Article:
While my three omnivorous (they really enjoyed this!) dining companions enjoyed all the wine, I got to choose whatever soft drinks I wanted to accompany my dishes, for no added charge. I was a bit dismayed at first that the ‘soft pairing option’ they confirmed they had in the email wasn’t pre-planned, but it was nice to be able to choose my own drinks off their regular menu. I got a carrot, ginger, beet, and celery juice first, and then a ginger spritz (ginger, lemon, soda) mocktail next. They made it clear I could order more, but they brought me full-size versions so I was so full from liquid so fast, especially considering I’d gone through 3 liter carafes of water before long! And we had 5 courses to go through!
This supper club was a truly lovely experience and I was glad to be reminded of how great The Gate’s food is. Their next one is August 22, so book in now.
The Gate, “Secret” Vegan Supper Club, Marylebone, London, UK
Water speed: They brought carafes of water pretty regularly! It was good! I was so full of liquid!
Service: Very good. As usual with these sorts of events, with everyone in the room finishing at the same time, it’s a little difficult and stressful to pay at the end since everyone is trying to, and it was frustrating that the servers seemed to be cleaning up instead of seeing that we wanted to pay, but that’s my small quibble. Overall good!
Bathrooms: Three stalls in the women’s room with internal sinks, which always make me mad because when there’s a line you’re like ‘why don’t they just put the sinks outside the stalls so the line moves faster’ but this wasn’t the theatre, there was no line. So it was fine. And clean.
Food: Delicious! Overall it was really nice, and even the things that weren’t interesting were still well made and tasted great.
Bonus: I love a good supper club! I felt this was a great value for money, especially with all those drinks included. AND THAT DESSERT!
#17 Green Bean Potato Curry
This green bean potato curry by Melanie from A Virtual Vegan couldn’t be easier. It’s super budget-friendly and you need only eight ingredients. And most of all it doesn’t require any fancy or hard to find spices. It can also be made in the Instant Pot.
How to start your own supper club
O ur restaurant, The Clove Club, started out three years ago as two trestle tables in our small London flat. My friends Chris, Johnny and I were all passionate about food and wine, and wanted to create the best evening we possibly could in our own front room. We eventually turned our supper club into a business, but anyone who likes the idea of cooking good food for their friends - or even strangers – can give it a go.
Have a clear concept
You need to ask yourself: why would people want to come and eat at my supper club? The creative conundrum is trying to be different, but not just wacky for the sake of it. We decided on a set menu of four courses of classic British cooking, plus a couple of snacks for when people arrive. We were inspired by restaurants in Paris where you turn up and eat whatever the kitchen decided to cook that day. That format also meant there was no problem with food envy, we had minimal food waste and we knew exactly how much it would cost.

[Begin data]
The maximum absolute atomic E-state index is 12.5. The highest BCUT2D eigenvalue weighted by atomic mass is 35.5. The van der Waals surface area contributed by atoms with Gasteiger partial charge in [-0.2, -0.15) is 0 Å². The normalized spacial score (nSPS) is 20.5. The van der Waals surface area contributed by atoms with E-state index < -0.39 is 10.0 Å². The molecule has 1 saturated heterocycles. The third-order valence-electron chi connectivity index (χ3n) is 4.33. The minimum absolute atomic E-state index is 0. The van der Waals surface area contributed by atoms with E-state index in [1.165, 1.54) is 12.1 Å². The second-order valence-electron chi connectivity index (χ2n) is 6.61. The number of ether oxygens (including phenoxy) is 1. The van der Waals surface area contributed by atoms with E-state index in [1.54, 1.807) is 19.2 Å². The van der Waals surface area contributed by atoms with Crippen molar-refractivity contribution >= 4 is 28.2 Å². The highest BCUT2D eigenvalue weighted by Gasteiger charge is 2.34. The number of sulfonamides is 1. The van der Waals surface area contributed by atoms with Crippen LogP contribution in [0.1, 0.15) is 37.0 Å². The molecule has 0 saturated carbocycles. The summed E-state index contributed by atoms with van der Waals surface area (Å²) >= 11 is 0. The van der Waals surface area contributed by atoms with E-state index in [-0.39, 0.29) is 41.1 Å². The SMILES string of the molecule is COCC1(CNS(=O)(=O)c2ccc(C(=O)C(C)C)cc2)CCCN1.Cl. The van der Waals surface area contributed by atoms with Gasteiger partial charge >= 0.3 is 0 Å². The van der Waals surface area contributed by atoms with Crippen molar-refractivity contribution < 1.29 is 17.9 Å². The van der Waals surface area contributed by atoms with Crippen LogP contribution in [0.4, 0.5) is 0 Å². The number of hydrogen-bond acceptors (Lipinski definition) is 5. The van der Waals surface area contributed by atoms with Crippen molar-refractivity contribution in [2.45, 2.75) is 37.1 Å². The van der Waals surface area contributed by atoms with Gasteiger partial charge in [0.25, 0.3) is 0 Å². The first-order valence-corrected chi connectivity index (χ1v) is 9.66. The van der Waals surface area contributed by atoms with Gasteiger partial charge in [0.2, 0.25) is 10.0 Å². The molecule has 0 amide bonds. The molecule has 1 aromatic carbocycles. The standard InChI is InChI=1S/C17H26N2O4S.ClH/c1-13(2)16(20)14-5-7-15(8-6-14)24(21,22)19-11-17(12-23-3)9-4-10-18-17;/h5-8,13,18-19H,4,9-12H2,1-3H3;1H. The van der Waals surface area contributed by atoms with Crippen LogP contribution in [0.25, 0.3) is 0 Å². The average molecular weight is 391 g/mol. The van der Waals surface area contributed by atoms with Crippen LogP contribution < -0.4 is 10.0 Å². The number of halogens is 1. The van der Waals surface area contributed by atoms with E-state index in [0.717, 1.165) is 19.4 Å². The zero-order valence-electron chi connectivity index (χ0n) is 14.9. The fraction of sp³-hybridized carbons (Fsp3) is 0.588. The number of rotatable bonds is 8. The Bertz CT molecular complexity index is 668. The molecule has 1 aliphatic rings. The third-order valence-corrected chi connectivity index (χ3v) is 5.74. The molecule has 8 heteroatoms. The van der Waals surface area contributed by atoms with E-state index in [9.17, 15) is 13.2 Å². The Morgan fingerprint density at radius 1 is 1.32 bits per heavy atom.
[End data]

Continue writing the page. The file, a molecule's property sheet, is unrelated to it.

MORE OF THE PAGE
Mix up your guest list
Restaurants are as much about the people as they are about the food. For our first night, we invited our friends and then asked them to invite people we didn't know. We also used our website, Facebook and Twitter to spread the word more widely. Cooking for strangers in your own home is all part of the fun, and we ended up making some great new friends. People paid in advance so there was no risk of them letting us down.
Decide on your price
Work out how much your food will cost and whether you want to spend money on hiring tables, linen and cutlery or whether you will just beg and borrow. We used a company called Gorgeousgourmets.co.uk to hire most of our equipment, and they also washed our dishes. We allowed people to bring their own wine, which meant we could spend more on food and didn't get into legal issues about selling alcohol without a licence. Our dinners cost about £15 a head for food, plus whatever we were spending on everything else.
Use local, seasonal food
The best restaurants observe the British seasons with their ingredients, so go to a farmers' market to buy your veg, and get the best you can afford. We used a traditional butcher for our meat, and went to Billingsgate market for our fish. You could also try foraging – we harvested chickweed from local parks. Most chefs use The Forager's Handbook for this. The Flavour Dictionary is also great for teaching you about flavour combinations.
Transform your home
We had two trestle tables that we had hired for a fiver each and dressed with white linen, tea lights in Duralex glasses and little flower settings. We also printed name cards so everyone knew where to sit. We always wore smart white shirts and butchers' aprons – people liked that we'd made an effort.
Blag a bottle
A great tip is getting a brand on board to support your night. Contact the marketing departments for gin, vodka, whiskey and rum brands, and offer them publicity via your social media, or a couple of places at your supper club in exchange for some free stock to serve a welcome drink for your guests.